Chinese Woman Gets Horny

You know how Beelzebub is often depicted as part goat with cloven hooves and horns? Well I have just seen this picture of a 101-year-old Chinese woman who has grown a horn from her forehead.As the article reports, she is now growing a second one that will definitely put her in the rent-a-devil market. She has no intention of having them removed as many visitors bring her food and gifts.

The horn is made of keratin, the same material that makes up finger nails and hair and apparently the condition is not that rare. I wonder if this may have contributed to the demon myths of old. Also if there are any evo-developmental biologists out there, is this a possible residual mutation from a long-gone shared genome? Come on Armand Marie Leori, give us an answer –  I am curious.

10 Comments

Filed under In the News, Weird Story of the Week

10 responses to “Chinese Woman Gets Horny

  1. brucehood

    Just an update… apparently it has nothing to do with residual mutations! Shame.. I wanted to grow some wings given all this volcanic ash

  2. Bruce,
    How fascinating, truly. You are probably right about this condition causing fear of demons and such. Can you imagine what ancient societies might have done to someone with this condition–burning at the stake, stakes through the heart, all kinds of torture. On the other hand, in some societies this was probably something that caused the person to be revered. Isn’t nature wonderful?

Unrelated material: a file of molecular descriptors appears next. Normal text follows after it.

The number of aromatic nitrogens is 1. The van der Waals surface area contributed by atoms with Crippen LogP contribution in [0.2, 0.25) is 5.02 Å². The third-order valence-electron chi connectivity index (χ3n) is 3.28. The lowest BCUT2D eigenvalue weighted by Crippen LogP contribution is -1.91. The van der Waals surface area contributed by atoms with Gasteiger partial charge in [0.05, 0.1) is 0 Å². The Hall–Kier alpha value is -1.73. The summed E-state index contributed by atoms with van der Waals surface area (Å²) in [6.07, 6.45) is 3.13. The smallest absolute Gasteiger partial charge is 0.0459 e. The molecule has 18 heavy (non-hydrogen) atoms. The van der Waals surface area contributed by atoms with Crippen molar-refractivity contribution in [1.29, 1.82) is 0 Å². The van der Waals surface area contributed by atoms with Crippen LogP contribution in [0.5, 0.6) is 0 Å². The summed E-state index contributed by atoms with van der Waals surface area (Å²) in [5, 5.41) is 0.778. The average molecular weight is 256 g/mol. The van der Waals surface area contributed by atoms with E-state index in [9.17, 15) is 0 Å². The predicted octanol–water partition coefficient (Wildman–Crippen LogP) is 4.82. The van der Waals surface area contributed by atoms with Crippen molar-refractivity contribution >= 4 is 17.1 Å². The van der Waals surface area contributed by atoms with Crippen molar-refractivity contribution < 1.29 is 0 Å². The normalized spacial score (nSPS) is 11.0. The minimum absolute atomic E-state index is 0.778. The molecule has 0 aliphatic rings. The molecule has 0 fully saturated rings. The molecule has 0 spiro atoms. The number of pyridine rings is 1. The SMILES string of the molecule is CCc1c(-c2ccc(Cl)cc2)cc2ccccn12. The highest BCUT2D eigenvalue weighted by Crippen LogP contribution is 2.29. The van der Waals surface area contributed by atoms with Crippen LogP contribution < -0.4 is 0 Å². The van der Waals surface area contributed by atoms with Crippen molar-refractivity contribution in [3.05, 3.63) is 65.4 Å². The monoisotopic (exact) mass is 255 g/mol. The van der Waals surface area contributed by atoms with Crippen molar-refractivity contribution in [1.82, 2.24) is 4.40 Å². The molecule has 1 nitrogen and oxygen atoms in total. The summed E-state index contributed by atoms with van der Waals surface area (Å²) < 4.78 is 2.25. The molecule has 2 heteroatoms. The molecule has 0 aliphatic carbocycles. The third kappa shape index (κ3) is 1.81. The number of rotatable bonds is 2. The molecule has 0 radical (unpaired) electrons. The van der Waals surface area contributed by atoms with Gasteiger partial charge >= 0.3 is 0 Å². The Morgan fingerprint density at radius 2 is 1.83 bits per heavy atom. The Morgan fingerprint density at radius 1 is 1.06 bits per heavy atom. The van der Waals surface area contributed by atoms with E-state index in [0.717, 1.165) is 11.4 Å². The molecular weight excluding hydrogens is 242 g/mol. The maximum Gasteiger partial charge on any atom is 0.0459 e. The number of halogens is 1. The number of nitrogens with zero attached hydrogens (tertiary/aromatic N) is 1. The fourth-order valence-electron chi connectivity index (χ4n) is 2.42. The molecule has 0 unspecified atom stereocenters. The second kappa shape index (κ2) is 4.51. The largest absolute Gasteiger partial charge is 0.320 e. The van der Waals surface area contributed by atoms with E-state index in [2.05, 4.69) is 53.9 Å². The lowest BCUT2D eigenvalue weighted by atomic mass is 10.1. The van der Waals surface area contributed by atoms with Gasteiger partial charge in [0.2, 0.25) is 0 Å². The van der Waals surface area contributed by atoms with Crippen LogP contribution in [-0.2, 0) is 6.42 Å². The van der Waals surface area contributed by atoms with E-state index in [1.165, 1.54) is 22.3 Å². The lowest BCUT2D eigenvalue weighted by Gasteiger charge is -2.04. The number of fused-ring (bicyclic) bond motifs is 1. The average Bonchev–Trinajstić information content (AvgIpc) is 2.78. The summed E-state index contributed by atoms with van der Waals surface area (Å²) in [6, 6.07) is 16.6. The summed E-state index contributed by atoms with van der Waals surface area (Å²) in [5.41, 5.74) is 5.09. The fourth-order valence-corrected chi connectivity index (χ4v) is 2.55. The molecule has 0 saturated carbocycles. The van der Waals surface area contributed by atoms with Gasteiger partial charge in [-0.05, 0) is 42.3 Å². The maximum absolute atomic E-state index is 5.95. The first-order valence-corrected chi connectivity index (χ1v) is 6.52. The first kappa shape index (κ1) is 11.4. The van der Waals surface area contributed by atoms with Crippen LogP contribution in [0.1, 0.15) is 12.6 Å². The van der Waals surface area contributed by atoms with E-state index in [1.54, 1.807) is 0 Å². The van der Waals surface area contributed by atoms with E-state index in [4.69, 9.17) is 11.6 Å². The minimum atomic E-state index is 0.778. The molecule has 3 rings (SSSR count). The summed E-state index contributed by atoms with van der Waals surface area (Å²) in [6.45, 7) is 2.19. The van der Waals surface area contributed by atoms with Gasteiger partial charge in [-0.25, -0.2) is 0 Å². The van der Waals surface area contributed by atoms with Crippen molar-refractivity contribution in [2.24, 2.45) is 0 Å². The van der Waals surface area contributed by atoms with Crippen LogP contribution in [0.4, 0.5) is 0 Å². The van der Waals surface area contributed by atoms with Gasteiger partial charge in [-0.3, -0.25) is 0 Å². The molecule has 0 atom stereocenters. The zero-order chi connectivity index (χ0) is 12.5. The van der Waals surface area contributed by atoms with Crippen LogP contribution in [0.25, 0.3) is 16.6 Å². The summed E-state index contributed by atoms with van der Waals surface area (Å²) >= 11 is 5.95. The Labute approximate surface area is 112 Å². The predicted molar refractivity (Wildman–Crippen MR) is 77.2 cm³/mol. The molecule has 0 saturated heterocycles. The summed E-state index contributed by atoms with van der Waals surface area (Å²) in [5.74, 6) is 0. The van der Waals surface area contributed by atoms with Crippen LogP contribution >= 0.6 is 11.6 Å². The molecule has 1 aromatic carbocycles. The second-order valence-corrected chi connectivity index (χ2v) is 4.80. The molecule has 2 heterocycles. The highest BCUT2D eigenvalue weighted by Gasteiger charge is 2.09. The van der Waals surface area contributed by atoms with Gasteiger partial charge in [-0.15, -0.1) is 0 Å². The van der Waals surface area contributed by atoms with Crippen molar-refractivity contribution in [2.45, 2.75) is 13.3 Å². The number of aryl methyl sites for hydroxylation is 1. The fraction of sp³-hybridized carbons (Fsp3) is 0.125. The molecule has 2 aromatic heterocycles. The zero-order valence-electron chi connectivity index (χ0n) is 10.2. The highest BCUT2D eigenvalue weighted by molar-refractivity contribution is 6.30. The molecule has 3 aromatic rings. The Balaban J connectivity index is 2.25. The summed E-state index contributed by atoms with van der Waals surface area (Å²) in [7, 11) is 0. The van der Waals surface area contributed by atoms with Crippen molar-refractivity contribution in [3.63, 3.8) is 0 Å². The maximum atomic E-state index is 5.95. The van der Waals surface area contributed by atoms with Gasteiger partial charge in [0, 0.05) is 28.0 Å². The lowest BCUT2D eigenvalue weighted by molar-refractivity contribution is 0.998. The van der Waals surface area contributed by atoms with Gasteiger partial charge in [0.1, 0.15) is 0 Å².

3. Arno

    Interesting.
    And whether she would be seen as a devil… I have my doubts. Demons are usually depicted as chimeras, animal bits and pieces stuck together as a single entity. The oldest depicted and named demon, Pazuzu (of The Exorcist fame) , was a composite of lion, human and eagle. Oddly enough, depictions of demons as humans with horns weren’t much in fashion in pre-Christian times, but it was a very popular characteric of deities, such as the proto-Shiva (Pashupati seal), Cernunnos, Dionysus, Herne the Hunter, Faunus and of course Pan. By the way, the image of the devil as Pan does not occur until the Romantic Era, going hand-in-hand with the revival of Pan in literature and the depiction of the Baphomet by occultist Eliphas Levi. Before that, Satan was usually seen as a standard demon: a composite being, usually winged, clawed and horned, or alternatively as a winged serpent, a dragon, a corrupt version of an angel, a large black hound, or as the exact copy of an ordinary human being. Sources such as the Pseudomonarchia Daemonum offer an interesting insight in depictions of demons around Renaissance times.
    Just about anything seems used, but rarely a full human being with horns.
    But yes, in the Middle Ages in Europe, she would have been burned, as people would have believed her to be the offsping of an incubus, or alternatively, claim that she would have had great magical powers, such as Merlin

  4. Bruce,
    You have your own playing card . . . too funny.

  5. pm

    I’m a pathologist and I’ve seen similar (though much smaller) lesions. Generically, they are called “cutaneous horns”. Most are benign growths but some are premalignant or are cancers (well-differentiated squamous cell carcinomas). I suppose the next time I see one under the microscope I’ll look for some demons.

  6. brucehood

    Hi pm… thanks for the info.

    That’s what I like about this blog… comments from raving lunatics, all the way up to highly educated scientists and philosophers!

  7. jimmy

    after seeing this i believe that unicorns did exist, and that they were probably mutated horses!

    so fascinating!

  8. Anonymous

    Cornu cutaneus is a medical condition, precancerous lesion of the skin.
    Photos of it can be found on line.
    This, however, is a fake.

  9. neuroguy

    Yes, the pathologists is right. that is basically a normal squamous cell carcinoma with a horn due to hyperkeratotic growth of a normal SCC.

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